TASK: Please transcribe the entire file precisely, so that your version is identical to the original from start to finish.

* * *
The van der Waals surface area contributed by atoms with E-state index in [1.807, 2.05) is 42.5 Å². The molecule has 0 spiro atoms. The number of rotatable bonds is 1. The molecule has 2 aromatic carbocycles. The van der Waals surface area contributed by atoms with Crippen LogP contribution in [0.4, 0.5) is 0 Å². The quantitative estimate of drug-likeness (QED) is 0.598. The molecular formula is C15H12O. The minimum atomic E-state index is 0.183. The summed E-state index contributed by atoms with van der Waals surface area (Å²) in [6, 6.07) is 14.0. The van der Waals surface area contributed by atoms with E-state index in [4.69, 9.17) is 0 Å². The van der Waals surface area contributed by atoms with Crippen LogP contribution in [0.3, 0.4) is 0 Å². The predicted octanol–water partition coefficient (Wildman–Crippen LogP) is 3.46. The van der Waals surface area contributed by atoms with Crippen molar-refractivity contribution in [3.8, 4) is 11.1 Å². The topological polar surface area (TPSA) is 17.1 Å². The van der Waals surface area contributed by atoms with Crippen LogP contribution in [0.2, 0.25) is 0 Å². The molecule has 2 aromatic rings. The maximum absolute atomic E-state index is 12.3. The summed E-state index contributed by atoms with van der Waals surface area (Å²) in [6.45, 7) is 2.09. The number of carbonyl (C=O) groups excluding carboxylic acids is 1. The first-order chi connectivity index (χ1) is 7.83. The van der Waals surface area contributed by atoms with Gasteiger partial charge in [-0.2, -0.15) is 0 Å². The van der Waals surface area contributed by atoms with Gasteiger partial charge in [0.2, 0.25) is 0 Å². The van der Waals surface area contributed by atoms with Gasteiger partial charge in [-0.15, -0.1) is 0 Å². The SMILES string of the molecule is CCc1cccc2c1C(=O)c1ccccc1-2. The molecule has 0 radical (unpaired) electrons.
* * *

The van der Waals surface area contributed by atoms with E-state index in [1.807, 2.05) is 42.5 Å². The molecule has 0 spiro atoms. The number of rotatable bonds is 1. The molecule has 2 aromatic carbocycles. The van der Waals surface area contributed by atoms with Crippen LogP contribution in [0.4, 0.5) is 0 Å². The quantitative estimate of drug-likeness (QED) is 0.598. The molecular formula is C15H12O. The minimum atomic E-state index is 0.183. The summed E-state index contributed by atoms with van der Waals surface area (Å²) in [6, 6.07) is 14.0. The van der Waals surface area contributed by atoms with E-state index in [4.69, 9.17) is 0 Å². The van der Waals surface area contributed by atoms with Crippen LogP contribution in [0.3, 0.4) is 0 Å². The predicted octanol–water partition coefficient (Wildman–Crippen LogP) is 3.46. The van der Waals surface area contributed by atoms with Crippen molar-refractivity contribution in [3.8, 4) is 11.1 Å². The topological polar surface area (TPSA) is 17.1 Å². The van der Waals surface area contributed by atoms with Crippen LogP contribution in [0.2, 0.25) is 0 Å². The molecule has 2 aromatic rings. The maximum absolute atomic E-state index is 12.3. The summed E-state index contributed by atoms with van der Waals surface area (Å²) in [6.45, 7) is 2.09. The number of carbonyl (C=O) groups excluding carboxylic acids is 1. The first-order chi connectivity index (χ1) is 7.83. The van der Waals surface area contributed by atoms with Gasteiger partial charge in [-0.2, -0.15) is 0 Å². The van der Waals surface area contributed by atoms with Gasteiger partial charge in [0.2, 0.25) is 0 Å². The van der Waals surface area contributed by atoms with Gasteiger partial charge in [-0.15, -0.1) is 0 Å². The SMILES string of the molecule is CCc1cccc2c1C(=O)c1ccccc1-2. The molecule has 0 radical (unpaired) electrons.